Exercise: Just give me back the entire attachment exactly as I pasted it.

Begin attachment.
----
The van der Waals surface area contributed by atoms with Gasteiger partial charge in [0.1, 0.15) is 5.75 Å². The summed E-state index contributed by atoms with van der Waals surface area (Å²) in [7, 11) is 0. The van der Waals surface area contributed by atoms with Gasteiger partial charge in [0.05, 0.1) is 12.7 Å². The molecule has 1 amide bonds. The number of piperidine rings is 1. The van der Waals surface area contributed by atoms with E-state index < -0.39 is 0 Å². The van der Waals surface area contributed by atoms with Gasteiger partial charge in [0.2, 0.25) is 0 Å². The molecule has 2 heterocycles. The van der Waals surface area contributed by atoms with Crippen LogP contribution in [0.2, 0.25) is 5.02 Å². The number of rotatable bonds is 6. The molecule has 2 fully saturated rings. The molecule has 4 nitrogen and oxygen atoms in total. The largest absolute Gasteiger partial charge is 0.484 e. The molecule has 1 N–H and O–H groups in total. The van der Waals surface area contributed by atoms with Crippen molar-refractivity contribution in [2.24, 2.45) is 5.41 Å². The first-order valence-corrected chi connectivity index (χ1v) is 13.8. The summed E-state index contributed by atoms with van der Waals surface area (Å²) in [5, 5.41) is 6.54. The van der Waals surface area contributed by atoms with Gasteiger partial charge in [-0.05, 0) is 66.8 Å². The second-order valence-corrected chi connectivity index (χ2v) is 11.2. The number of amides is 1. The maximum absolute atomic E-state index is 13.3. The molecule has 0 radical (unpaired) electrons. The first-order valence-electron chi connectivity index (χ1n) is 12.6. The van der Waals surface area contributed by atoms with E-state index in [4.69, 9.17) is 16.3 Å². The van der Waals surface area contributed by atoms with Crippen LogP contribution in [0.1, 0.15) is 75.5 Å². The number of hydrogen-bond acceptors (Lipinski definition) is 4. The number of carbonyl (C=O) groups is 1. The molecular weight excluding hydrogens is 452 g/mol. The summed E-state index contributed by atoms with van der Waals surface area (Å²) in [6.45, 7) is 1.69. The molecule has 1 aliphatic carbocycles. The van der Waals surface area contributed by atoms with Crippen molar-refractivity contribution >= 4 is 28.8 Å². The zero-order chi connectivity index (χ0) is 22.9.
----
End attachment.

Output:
The van der Waals surface area contributed by atoms with Gasteiger partial charge in [0.1, 0.15) is 5.75 Å². The summed E-state index contributed by atoms with van der Waals surface area (Å²) in [7, 11) is 0. The van der Waals surface area contributed by atoms with Gasteiger partial charge in [0.05, 0.1) is 12.7 Å². The molecule has 1 amide bonds. The number of piperidine rings is 1. The van der Waals surface area contributed by atoms with E-state index < -0.39 is 0 Å². The van der Waals surface area contributed by atoms with Gasteiger partial charge in [0.2, 0.25) is 0 Å². The molecule has 2 heterocycles. The van der Waals surface area contributed by atoms with Crippen LogP contribution in [0.2, 0.25) is 5.02 Å². The number of rotatable bonds is 6. The molecule has 2 fully saturated rings. The molecule has 4 nitrogen and oxygen atoms in total. The largest absolute Gasteiger partial charge is 0.484 e. The molecule has 1 N–H and O–H groups in total. The van der Waals surface area contributed by atoms with Crippen molar-refractivity contribution in [2.24, 2.45) is 5.41 Å². The first-order valence-corrected chi connectivity index (χ1v) is 13.8. The summed E-state index contributed by atoms with van der Waals surface area (Å²) in [5, 5.41) is 6.54. The van der Waals surface area contributed by atoms with Gasteiger partial charge in [-0.05, 0) is 66.8 Å². The second-order valence-corrected chi connectivity index (χ2v) is 11.2. The number of amides is 1. The maximum absolute atomic E-state index is 13.3. The molecule has 0 radical (unpaired) electrons. The first-order valence-electron chi connectivity index (χ1n) is 12.6. The van der Waals surface area contributed by atoms with E-state index in [4.69, 9.17) is 16.3 Å². The van der Waals surface area contributed by atoms with Crippen LogP contribution in [0.1, 0.15) is 75.5 Å². The number of hydrogen-bond acceptors (Lipinski definition) is 4. The number of carbonyl (C=O) groups is 1. The molecular weight excluding hydrogens is 452 g/mol. The summed E-state index contributed by atoms with van der Waals surface area (Å²) in [6.45, 7) is 1.69. The molecule has 1 aliphatic carbocycles. The van der Waals surface area contributed by atoms with Crippen molar-refractivity contribution >= 4 is 28.8 Å². The zero-order chi connectivity index (χ0) is 22.9.